• Dress Code: Actually enforced by the game mechanics. Each district have their own unique fashion style, and wearing clothes from one specific area would influence the success of one's interactions to a resident of a different district. An Urb will have a harder time socializing if they're in the wrong clothes for the area; one example is a person dressed in Diamond Heights fashion, which is extremely expensive formal attire, trying to socialize in Gasoline Row or Central Station. The residents of both areas dislike people from Diamond Heights and will reject an Urb trying to socialize with them, and perform mean actions on anyone wearing such outfits.
  • Expy:
    • String Bean's character design is deliberately based off Dudley Landgraab's design from The Sims: Bustin' Out, which is a prequel to this game. His character's official Bio even mentions that he hates being called "Dudley".
    • Likewise, Venus Moonflower is very similar to Mimi Landgraab (also from Bustin' Out). Both ladies sport orangish-blonde Girlish Pigtails, are bubbly and free-spirited in personality, and loves pink. Their outfits are of a similar style as well.
  • Getting Crap Past the Radar: The Simlish version of "Let's Get It Started" sounds more it's supposed to be the original version, "Let's Get Retarded".
  • Life Simulation Game: Just like the original however it's more simplified due to a lack of dating, child-rearing, or aging.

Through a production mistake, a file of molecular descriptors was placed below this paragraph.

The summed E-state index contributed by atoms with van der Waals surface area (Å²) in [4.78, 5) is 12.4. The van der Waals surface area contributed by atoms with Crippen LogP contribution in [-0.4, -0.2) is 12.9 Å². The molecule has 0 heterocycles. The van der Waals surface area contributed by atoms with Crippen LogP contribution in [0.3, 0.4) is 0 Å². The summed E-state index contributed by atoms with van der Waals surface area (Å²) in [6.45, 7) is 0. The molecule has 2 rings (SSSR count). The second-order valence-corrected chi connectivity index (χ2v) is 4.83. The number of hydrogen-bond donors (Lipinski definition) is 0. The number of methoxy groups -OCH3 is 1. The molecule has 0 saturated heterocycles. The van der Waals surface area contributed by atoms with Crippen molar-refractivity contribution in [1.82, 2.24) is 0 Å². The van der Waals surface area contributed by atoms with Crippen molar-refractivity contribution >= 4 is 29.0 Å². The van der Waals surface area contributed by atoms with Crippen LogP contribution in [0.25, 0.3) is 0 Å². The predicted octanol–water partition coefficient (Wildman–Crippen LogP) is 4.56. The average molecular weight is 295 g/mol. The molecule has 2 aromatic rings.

• Multi-Ethnic Name: Mazuiko Jackson, which is fitting for a resident from the Anime-inspired district, Neon East.
  • No Celebrities Were Harmed: Sophie and Babbette Coutre, a pair of twin celebrities from Diamond Heights, are quite obviously based on Mary-Kate & Ashley Olsen.
  • No Hugging, No Kissing: Zigzagged. You can kiss characters however you can't date anyone or have Woo-Hoo.
  • Oddball in the Series: Contrasts with the main series with its stylistic art design, quicktime events, lack of romance, and characteristics - such as reputation and Celebrity Endorsement - that wouldn't reappear until The Sims 3.
  • The Quincy Punk: One of the villains, Urangoo McBain have a punk styled appearance and is known to be very violent and short-tempered.
  • Quirky Town: Urbzville, a small town divided into 9 districts of differing sub-cultures, each with its own unique style and quirks.
  • Repetitive Name: Loop D. Loop.
  • Skate Heaven Is a Place on Earth: Kicktail Park is THE skating district of Urbzville.
  • True Art Is Angsty: Invoked in The Foundry, a district full of self-proclaimed artists who wear black/dark colours and behave like a stereotypical Emos and Beatniks. As one of them would say:
    Crispin Black: I take young idealistic artists and turn them into young nihilistic artists.
  • Virtual Paper Doll: Like its parent series, the character's clothes, accessory and hairstyle can be customized at any time. In this game, the trope is enforced, as the main character must change into matching district-specific outfits when they visit the place for the first time.
  • Wealth's in a Name: One of the NPCs in Urbzville is named Cash Monet. Unsurprisingly, he is a resident of the glamorous, high-end district of Diamond Heights.
  • You Gotta Have Blue Hair:
    • The main character's default appearance is a girl with purple hair. It can be customized to any colour, though.